Already in the graduate class I'm teaching, questions have been raised about digital preservation and this is only week #2! People are concerned about "what" they are preserving when they digitize. Are they preserving the content? Or are they preserving the original item?
For some (likely not librarians), digitization is akin to microfilming. The content of an item is preserved in a new format. Now that it is in this new format, the old format (original) can be destroyed. In this case, the idea that you are preserving the content is clear.
You might wonder when anyone in his right mind would digitize and destroy the original. Consider the checks/cheques you write. Many checks are digitized when deposited, leaving only the digital version as proof of the transaction.
For archivists and curators, the original item has value outside of the content it contains. They -- and many researchers -- are interested in the physical material, its composition, how it has aged, as well as any wear-n-tear. All those things mean something and are deemed important. So archivists and curators will be adamant about keeping the original item, conserving it, and preserving it.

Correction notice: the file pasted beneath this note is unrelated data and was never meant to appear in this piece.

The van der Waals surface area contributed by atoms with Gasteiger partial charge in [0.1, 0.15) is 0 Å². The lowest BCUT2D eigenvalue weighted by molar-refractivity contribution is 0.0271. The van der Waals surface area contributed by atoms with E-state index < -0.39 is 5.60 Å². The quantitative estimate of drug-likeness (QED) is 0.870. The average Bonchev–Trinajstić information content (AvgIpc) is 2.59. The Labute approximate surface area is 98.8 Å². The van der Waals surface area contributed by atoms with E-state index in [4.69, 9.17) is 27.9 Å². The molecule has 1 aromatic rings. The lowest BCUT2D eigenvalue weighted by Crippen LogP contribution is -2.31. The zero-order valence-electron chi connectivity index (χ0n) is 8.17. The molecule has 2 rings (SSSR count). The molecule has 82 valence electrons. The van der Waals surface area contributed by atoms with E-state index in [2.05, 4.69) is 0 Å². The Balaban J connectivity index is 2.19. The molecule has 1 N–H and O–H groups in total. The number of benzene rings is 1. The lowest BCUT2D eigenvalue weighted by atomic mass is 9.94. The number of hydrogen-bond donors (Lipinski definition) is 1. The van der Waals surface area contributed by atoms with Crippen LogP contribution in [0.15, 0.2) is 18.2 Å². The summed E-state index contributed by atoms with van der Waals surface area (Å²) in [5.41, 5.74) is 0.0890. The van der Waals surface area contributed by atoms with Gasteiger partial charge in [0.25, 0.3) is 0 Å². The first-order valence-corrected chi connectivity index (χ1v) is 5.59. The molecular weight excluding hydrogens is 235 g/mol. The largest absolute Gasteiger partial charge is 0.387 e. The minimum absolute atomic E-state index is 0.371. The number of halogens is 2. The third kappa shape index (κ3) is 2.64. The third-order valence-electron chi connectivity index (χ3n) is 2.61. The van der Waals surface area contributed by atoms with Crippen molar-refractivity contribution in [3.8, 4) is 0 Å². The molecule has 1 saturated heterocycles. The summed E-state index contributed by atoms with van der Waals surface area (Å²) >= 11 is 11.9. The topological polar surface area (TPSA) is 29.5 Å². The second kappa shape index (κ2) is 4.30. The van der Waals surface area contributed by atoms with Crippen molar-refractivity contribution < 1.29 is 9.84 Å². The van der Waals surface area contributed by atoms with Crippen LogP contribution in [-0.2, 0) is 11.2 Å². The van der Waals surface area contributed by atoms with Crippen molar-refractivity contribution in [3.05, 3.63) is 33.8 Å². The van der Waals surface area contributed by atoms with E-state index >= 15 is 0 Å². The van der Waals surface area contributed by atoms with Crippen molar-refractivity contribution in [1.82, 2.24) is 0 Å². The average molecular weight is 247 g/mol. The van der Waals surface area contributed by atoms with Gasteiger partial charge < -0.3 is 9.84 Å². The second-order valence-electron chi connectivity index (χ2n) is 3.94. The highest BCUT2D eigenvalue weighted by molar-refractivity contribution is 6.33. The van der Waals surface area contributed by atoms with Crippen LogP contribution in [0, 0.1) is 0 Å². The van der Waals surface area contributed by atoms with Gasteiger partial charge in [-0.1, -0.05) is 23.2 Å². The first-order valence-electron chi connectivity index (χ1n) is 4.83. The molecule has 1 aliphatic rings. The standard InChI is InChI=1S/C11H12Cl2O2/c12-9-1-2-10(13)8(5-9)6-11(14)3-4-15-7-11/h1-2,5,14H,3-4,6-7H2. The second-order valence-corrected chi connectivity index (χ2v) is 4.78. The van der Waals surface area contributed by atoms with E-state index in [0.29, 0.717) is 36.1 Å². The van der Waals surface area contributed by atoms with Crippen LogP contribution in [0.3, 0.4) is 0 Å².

Librarians will understand that digitization will have preserved the content, but may be unsure what digitization means for the original. Has digitized helped to preserve the original? (The correct answer is "no.") Has digitization made the original less valuable? (No.) And the ultimate question for some may be: What do I do with the original now -- keep it in circulation, put it in storage or what? A question that I suspect is answered differently for even items within one digitization program.
I have told the class that digital preservation will be discussed more -- much more -- during the semester, but that there are many other things to learn first -- project management, material selection, copyright....! We cannot think seriously about digital preservation until we have thought through the steps that come before it.
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